Huge changes are taking place in the media and entertainment (M&E) industry, and this year the impact of the digital revolution has been even more evident. Motion picture is evolving; moving from 2K to 4K, with even 8K broadcast debuting in Japan. Meanwhile there’s an increased focus on HDR to achieve better pixels, and a transition toward a direct-to-consumer future that is radically changing media workflows and content production. Amid all this, there are four major changes we can expect in the industry next year.
The first is that software defined storage is finally reaching media and entertainment. Despite its benefits for broadcasters, the M&E industry has been much slower than other industries to harness the Software Defined Storage movement. It provides the flexibility of being able to balance costs while meeting performance demands. Mind you, not all M&E workflows need high performance storage. Agility is the factor that is so critical. At different points of the workflow different solutions are needed, and they all have dramatically different budgeting structures, ranging from a weekly cycle to traditional, locked CAPEX models.
The second is that workflows are moving to the cloud. The two key workloads that have already seen a major transition to the cloud are disaster recovery (DR) and visual effects and rendering– DR is likely the easiest of the two, but the cloud offers an easy solution for geo and data replication. For FX and rendering on the other hand, the cloud has opened a possibility to take advantage of limitless resources that no on-premise rendering farm could ever supply. The math is simple – you could have one computer working for 100 hours, or at the click of a finger, 100 computers working for one hour. Furthermore, everything ahead for the industry points to change, for example, greater resolutions, more pixels, higher frame rates. It’s improbable to think you can build in the traditional way of large sunk cost, until things settle down. Hollywood is realising that cloud is actually very similar to how their productions have always worked. They don’t necessarily own their own cameras, so why do they need to own their data centre.
Another is the rise of semantic web ontology. With all their promises, the cloud, new formats and new technologies all come with many challenges. Perhaps one of the biggest limitations for cloud is the lack of a semantic web ontology that could make clouds interoperable and would be able to support the integration of various component building blocks. Currently, there’s a huge amount of suites and tools available but they all have different data and metadata placed for asset management whether that’s technical, descriptive or transactional knowledge. There’s no consistency or search ability and there’s a lack of clear guidelines and standards for media lifecycles and workflows. Semantic web ontology would allow users to find the needle in the haystack within the massive volumes of data and help create relationships between content data points.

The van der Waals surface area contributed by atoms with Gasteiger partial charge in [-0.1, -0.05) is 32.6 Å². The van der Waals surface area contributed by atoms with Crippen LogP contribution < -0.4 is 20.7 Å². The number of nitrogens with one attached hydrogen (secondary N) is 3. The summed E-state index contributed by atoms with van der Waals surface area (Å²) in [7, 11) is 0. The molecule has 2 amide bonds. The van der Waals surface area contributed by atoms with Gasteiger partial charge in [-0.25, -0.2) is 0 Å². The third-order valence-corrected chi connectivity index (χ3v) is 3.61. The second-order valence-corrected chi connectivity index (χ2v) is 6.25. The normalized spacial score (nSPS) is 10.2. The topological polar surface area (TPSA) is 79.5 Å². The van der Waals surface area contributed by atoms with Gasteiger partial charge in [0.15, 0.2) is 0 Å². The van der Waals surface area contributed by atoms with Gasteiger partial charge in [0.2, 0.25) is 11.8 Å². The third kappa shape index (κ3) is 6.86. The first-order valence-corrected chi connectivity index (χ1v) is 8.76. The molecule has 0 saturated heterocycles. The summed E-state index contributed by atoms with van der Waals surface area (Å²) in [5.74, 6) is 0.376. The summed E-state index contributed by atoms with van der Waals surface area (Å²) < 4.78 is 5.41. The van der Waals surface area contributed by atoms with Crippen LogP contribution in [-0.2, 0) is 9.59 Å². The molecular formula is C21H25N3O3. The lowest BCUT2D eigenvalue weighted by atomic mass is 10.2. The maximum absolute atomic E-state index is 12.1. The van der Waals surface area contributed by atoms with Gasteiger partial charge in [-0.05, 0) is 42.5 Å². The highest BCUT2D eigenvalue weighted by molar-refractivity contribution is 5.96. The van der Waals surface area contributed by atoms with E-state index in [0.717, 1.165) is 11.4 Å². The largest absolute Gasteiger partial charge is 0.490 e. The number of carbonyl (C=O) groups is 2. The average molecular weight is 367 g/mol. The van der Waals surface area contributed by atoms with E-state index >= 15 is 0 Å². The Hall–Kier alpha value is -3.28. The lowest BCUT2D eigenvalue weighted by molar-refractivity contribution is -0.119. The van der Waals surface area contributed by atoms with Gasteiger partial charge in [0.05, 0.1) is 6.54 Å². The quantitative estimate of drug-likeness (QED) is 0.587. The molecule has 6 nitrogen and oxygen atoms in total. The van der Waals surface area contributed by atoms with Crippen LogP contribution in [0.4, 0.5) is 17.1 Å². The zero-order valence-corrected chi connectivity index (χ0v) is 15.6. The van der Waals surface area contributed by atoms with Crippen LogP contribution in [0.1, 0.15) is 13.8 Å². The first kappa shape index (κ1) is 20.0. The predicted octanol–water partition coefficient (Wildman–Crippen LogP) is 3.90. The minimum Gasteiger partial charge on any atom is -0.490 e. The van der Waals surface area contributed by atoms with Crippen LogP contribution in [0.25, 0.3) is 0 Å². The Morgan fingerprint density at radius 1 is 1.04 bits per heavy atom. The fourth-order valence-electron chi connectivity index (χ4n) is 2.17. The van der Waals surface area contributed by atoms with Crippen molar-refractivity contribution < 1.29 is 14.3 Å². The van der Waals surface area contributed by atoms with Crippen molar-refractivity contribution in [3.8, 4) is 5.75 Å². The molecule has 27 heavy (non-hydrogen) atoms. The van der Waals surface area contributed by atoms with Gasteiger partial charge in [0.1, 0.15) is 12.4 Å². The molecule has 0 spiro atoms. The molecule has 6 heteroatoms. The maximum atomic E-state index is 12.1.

A final key trend is that the role of AI is changing. Artificial Intelligence and Machine Learning are growing rapidly, and the technology is becoming part of our daily lives. If you used a search engine today, your behaviour around the search results was monitored and processed to give you better results the next time you use it. This is done by automated, ever-improving algorithms, or AI.
Now here’s the Hollywood twist. Hollywood is not made up of computer scientists, and workflows have remained more or less the same for decades. But before starting to change the industry inside out Media and Entertainment still need to understand that AI can bring huge value and opportunity. Here is one such example: meta-tagging and identifying assets in film material. Believe it or not, this is still a manual process where someone sits and watches rolls of film to classify them. Artificial Intelligence can bring in object recognition, facial tagging, and metatagging for any element from seasons to colours.
What’s crucial is that the film industry is far behind in terms of AI and big data – unlike popular streaming services, the industry does not make the most of the data on how long their viewers watch or when they drop off. The film industry has yet to tap into the potential of creating content adjustment based on user activity and engagement. Figuring out how to gather this data, and take advantage of it, is clearly the next step ahead.
By Erik Weaver, global director of M&E Market Development, Western Digital Corporation